May 3, 2017

Effects of Forest Bathing on Elderly COPD Patients

A preliminary study
Exciting results from a novel study investigating the effects of Shinrin-yoku in patients with respiratory disease elevate the potential clinical applications of forest bathing—but also raise more questions.


Jia BB, Yang ZX, Mao GX, et al. Health effect of forest bathing trip on elderly patients with chronic obstructive pulmonary disease. Biomed Environ Sci. 2016;29(3):212-218.

Design and Participants

Eighteen patients (aged 61-79) with chronic obstructive pulmonary disease (COPD) living in Hangzhou, China were brought to either a forest or an urban setting and allowed to walk around for 3 hours (1.5 h morning and afternoon, same day). All participants had gone at least 6 weeks without a significant respiratory event prior to the study date, and there were no statistically significant differences on key medical measures (body mass index [BMI], resting blood pressure or heart rate, forced expiratory volume [FEV]1, FEV1/forced vital capacity [FVC], modified Medical Research Council (mMRC) dyspnea scale, and COPD assessment test score) between groups at the beginning of the study.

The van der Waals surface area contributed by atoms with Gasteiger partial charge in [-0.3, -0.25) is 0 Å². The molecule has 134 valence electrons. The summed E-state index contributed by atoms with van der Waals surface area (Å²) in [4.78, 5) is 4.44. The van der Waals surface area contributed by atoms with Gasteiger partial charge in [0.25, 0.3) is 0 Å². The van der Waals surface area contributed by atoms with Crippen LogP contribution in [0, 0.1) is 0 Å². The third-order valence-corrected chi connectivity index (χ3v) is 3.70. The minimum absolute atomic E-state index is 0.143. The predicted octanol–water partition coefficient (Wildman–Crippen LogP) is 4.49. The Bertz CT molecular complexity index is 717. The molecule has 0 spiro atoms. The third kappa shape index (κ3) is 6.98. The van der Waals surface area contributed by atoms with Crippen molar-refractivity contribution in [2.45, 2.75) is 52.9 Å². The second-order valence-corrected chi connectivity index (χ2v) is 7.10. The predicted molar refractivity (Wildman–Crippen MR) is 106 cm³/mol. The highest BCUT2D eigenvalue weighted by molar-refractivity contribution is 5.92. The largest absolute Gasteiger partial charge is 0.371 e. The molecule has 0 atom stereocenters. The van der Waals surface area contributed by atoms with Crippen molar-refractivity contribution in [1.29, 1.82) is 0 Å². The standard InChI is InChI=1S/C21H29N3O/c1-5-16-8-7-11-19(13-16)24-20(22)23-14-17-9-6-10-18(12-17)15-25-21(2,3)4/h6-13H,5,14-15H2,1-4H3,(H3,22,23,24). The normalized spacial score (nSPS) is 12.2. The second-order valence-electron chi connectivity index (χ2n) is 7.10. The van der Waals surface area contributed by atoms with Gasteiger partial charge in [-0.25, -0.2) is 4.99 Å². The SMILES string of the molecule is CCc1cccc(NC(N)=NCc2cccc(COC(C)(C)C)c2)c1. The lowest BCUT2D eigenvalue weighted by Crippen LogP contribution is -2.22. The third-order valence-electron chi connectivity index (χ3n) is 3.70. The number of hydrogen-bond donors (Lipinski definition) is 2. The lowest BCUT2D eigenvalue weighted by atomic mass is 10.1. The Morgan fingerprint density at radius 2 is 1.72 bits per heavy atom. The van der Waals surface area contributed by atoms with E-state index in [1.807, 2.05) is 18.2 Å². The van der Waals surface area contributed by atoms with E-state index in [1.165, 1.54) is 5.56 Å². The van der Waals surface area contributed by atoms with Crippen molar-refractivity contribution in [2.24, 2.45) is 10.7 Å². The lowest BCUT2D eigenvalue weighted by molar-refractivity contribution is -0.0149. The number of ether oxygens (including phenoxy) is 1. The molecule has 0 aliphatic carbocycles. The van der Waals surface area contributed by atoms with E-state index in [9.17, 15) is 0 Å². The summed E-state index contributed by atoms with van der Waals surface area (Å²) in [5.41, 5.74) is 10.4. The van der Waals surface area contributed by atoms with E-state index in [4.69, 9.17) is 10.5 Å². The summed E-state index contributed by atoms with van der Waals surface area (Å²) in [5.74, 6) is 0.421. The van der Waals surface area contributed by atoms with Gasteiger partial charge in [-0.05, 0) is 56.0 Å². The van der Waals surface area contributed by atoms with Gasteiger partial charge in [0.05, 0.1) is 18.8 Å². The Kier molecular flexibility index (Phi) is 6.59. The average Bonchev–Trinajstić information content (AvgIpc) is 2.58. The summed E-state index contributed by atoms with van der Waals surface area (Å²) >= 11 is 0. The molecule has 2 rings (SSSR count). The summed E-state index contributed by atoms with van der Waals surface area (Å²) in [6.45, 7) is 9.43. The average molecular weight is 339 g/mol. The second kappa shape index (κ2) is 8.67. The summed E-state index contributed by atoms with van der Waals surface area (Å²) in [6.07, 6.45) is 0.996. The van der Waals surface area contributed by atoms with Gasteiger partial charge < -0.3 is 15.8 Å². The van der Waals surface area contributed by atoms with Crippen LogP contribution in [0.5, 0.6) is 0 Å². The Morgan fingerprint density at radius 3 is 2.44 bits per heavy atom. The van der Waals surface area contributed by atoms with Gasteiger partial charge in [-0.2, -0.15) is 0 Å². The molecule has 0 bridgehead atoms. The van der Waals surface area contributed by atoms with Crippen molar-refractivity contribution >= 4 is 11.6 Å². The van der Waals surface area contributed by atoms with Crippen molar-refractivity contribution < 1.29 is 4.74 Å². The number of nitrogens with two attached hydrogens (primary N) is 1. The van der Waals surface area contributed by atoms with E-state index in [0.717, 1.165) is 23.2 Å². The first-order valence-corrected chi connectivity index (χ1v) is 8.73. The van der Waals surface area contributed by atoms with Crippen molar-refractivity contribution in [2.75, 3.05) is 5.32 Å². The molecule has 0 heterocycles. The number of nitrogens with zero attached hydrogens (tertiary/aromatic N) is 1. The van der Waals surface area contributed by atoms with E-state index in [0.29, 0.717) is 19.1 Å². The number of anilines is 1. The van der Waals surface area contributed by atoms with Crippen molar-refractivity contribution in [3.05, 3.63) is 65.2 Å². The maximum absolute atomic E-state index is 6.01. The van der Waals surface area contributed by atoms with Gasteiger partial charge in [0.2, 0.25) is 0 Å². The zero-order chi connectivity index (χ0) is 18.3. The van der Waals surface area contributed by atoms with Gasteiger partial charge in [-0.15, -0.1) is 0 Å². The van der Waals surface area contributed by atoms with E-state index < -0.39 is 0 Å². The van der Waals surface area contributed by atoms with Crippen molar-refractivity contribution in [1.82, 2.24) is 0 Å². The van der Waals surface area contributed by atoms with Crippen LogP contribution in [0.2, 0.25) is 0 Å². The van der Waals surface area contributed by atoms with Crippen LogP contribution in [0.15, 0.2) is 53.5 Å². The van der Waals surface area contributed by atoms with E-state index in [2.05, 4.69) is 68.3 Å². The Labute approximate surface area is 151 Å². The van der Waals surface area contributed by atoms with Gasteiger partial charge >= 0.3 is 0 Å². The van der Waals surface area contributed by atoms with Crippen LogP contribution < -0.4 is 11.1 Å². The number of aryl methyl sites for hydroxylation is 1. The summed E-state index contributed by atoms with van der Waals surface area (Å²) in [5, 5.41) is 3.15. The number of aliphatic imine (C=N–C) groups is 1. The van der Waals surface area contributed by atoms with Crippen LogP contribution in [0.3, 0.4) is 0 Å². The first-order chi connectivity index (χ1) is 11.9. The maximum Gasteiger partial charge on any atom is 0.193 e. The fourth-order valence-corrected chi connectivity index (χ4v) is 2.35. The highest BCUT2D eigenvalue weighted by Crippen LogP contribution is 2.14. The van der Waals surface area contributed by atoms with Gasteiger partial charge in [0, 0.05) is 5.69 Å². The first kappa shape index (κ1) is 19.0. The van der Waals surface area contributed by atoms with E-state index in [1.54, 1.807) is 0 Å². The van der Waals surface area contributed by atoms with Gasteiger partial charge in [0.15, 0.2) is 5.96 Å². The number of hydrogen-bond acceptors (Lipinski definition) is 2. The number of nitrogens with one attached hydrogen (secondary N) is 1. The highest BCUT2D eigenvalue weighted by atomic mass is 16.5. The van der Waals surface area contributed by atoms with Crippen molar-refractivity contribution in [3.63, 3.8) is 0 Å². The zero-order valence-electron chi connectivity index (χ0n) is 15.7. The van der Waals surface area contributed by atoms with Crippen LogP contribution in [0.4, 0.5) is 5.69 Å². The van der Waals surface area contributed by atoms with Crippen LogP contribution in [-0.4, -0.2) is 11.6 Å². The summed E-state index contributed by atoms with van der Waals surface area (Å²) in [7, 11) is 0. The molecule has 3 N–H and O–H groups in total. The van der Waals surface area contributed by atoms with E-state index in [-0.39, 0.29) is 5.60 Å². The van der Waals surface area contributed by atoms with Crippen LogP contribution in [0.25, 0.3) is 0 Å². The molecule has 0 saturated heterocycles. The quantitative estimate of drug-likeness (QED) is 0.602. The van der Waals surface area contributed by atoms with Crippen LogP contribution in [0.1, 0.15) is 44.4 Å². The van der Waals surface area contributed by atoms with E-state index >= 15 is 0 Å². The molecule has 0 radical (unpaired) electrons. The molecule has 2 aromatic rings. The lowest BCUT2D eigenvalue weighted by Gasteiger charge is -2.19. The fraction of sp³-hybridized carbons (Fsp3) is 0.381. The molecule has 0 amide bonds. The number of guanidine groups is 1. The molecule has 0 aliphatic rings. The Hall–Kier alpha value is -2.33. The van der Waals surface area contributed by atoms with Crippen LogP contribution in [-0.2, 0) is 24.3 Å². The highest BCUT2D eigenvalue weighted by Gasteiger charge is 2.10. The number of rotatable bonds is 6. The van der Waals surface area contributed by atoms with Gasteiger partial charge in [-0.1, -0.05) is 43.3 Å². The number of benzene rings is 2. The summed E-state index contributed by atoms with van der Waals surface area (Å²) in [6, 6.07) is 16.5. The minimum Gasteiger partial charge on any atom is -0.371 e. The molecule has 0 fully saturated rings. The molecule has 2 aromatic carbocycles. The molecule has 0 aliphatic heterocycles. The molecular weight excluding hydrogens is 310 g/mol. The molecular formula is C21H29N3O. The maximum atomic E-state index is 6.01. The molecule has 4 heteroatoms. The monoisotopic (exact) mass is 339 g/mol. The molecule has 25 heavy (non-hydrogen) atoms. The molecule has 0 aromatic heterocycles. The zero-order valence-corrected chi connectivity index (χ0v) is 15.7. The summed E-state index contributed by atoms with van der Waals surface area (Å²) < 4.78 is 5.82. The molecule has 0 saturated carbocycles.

Outcome Measures

To measure physiological impacts of the forest vs urban setting, blood levels of the following biomarkers were measured before and after exposure:

  • Immunological T cell response: CD8+, natural killer (NK) and NKT-like cells, particularly cells expressing the cytolytic enzymes perforin and granzyme, the primary components of pathogenesis of COPD;1 measured via flow cytometry.
  • Pro-inflammatory cytokines: interferon (IFN)-γ, interleukin (IL)-6, IL-8, IL-1β, tumor necrosis factor (TNF)-α, and C-reactive protein (CRP), all of which are elevated as part of the pathomechanism of COPD;2 measured via enzyme-linked immunosorbent assay (ELISA).